An app using so-called augmented reality (AR) – the technology that make Pokemon Go a hit – brings the Hidden Side models to life.
Kids point their phone at the toys, which launch this summer, and see animated characters and buildings on screen that they interact with.
The playsets can be used just like normal – with the “build and roleplay fun of any LEGO play theme”, the firm said.
LEGO says it is the first time physical toys have been combined with computer gaming this way.
The theme of Hidden Side is how Newbury, the imaginary hometown of two characters Jack and Parker, appears normal but is in fact haunted.
Kids build the eight sets, such as a school, bus or graveyard, that make up the town as it appears in daytime.
By looking at the playsets via the app, the kids see the town through the eyes of Jack or Parker – and how it is actually haunted by night.
They can see and then solve paranormal mysteries. The app prompts kids to hold their phone up to the physical LEGO models and interact as, for example, virtual ghosts appear that need to be caught.
LEGO’s Tom Donaldson explains: "Physical manipulation of the LEGO models alters the AR experience – add the AR experience prompts new things to discover in the physical models.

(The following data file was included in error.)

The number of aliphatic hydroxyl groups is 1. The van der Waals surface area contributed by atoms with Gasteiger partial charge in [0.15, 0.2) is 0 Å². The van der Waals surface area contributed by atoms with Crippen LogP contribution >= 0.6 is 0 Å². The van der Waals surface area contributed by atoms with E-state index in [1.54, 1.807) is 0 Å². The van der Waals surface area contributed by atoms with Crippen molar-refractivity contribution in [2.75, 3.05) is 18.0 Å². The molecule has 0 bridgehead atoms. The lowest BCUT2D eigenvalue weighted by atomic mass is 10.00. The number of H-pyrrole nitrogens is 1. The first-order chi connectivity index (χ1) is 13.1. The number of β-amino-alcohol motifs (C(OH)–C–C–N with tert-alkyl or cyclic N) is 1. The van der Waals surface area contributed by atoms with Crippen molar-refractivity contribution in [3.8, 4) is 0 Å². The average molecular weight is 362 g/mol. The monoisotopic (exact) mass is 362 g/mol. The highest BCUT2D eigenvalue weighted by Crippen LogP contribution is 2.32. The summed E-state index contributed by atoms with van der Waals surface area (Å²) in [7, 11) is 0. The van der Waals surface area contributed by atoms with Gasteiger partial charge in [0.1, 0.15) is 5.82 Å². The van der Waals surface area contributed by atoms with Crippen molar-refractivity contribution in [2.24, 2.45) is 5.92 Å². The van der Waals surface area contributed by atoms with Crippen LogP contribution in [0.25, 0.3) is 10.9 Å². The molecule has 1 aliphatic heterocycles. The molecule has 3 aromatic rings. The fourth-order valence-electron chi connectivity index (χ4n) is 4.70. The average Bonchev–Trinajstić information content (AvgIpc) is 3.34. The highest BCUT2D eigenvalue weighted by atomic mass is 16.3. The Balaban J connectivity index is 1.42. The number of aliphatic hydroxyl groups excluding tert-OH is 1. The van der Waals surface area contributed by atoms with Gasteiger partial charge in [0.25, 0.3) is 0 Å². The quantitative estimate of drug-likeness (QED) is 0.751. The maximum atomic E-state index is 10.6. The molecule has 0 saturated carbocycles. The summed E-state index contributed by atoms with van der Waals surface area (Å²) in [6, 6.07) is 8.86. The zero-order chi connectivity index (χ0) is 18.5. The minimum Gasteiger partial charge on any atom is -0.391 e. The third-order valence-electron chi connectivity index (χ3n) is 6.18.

"This creates a deeply engaging reciprocal play experience in two worlds that has never been seen before."
Toy expert Andy Robertson, who runs the FamilyGamerTV YouTube channel, said: “Many parents love LEGO because it is a real, physical toy that in their eyes keeps their kids away from a phone or tablet.
"This move might annoy them as it seems to encourage youngsters to use those screens – and dents their nostalgia for classic toys.
“But it is a positive step for LEGO.
"I think it will attract screen-loving kids, who perhaps play Minecraft all day, back to the joys of playing with real toys and building things.
“Plus of course it extends the fun for existing LEGO fans”.
The eight building sets go on sale in August for between £17.99 and £109.99. The Hidden Side app is free and can be downloaded online.
If you have an old LEGO set gathering dust in your attic, you might want to take it down as it could be worth up to £8,000.
There's lots of other unwanted junk that could make you money too. We've rounded up the best examples.
Meanwhile, Amazon has pulled a slime toy from sale over fears it's dangerous for kids.
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